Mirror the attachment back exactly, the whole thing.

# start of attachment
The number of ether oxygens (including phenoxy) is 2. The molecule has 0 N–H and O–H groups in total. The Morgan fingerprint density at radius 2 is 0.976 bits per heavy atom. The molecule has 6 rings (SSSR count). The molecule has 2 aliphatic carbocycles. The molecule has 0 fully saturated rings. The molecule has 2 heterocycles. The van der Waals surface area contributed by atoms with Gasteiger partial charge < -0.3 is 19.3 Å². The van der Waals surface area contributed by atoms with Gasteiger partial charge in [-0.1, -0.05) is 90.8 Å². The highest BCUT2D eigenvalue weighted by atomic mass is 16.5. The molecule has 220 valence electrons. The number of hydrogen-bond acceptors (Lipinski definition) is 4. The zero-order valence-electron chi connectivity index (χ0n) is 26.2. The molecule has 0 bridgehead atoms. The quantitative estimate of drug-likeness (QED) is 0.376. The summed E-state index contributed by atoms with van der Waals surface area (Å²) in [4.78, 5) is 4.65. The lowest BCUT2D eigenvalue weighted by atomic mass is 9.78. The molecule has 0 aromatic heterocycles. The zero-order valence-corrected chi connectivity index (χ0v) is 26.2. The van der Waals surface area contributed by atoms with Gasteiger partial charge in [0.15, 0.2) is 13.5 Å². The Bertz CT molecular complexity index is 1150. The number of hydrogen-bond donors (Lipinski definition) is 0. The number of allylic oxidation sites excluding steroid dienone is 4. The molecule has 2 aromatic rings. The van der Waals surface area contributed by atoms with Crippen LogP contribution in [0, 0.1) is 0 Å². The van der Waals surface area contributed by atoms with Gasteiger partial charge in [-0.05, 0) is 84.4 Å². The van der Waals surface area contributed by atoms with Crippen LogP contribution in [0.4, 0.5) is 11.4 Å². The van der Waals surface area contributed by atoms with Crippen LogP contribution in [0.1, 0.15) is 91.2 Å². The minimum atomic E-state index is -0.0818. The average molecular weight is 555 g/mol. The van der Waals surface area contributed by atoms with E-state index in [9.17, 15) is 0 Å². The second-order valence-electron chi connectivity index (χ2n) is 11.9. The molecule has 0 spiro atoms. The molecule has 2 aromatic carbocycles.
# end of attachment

The number of ether oxygens (including phenoxy) is 2. The molecule has 0 N–H and O–H groups in total. The Morgan fingerprint density at radius 2 is 0.976 bits per heavy atom. The molecule has 6 rings (SSSR count). The molecule has 2 aliphatic carbocycles. The molecule has 0 fully saturated rings. The molecule has 2 heterocycles. The van der Waals surface area contributed by atoms with Gasteiger partial charge < -0.3 is 19.3 Å². The van der Waals surface area contributed by atoms with Gasteiger partial charge in [-0.1, -0.05) is 90.8 Å². The highest BCUT2D eigenvalue weighted by atomic mass is 16.5. The molecule has 220 valence electrons. The number of hydrogen-bond acceptors (Lipinski definition) is 4. The zero-order valence-electron chi connectivity index (χ0n) is 26.2. The molecule has 0 bridgehead atoms. The quantitative estimate of drug-likeness (QED) is 0.376. The summed E-state index contributed by atoms with van der Waals surface area (Å²) in [4.78, 5) is 4.65. The lowest BCUT2D eigenvalue weighted by atomic mass is 9.78. The molecule has 0 aromatic heterocycles. The zero-order valence-corrected chi connectivity index (χ0v) is 26.2. The van der Waals surface area contributed by atoms with Gasteiger partial charge in [0.15, 0.2) is 13.5 Å². The Bertz CT molecular complexity index is 1150. The number of hydrogen-bond donors (Lipinski definition) is 0. The number of allylic oxidation sites excluding steroid dienone is 4. The molecule has 2 aromatic rings. The van der Waals surface area contributed by atoms with Crippen LogP contribution in [0, 0.1) is 0 Å². The van der Waals surface area contributed by atoms with Gasteiger partial charge in [-0.05, 0) is 84.4 Å². The van der Waals surface area contributed by atoms with Crippen LogP contribution in [0.4, 0.5) is 11.4 Å². The van der Waals surface area contributed by atoms with Crippen LogP contribution in [0.1, 0.15) is 91.2 Å². The minimum atomic E-state index is -0.0818. The average molecular weight is 555 g/mol. The van der Waals surface area contributed by atoms with E-state index in [9.17, 15) is 0 Å². The second-order valence-electron chi connectivity index (χ2n) is 11.9. The molecule has 0 spiro atoms. The molecule has 2 aromatic carbocycles.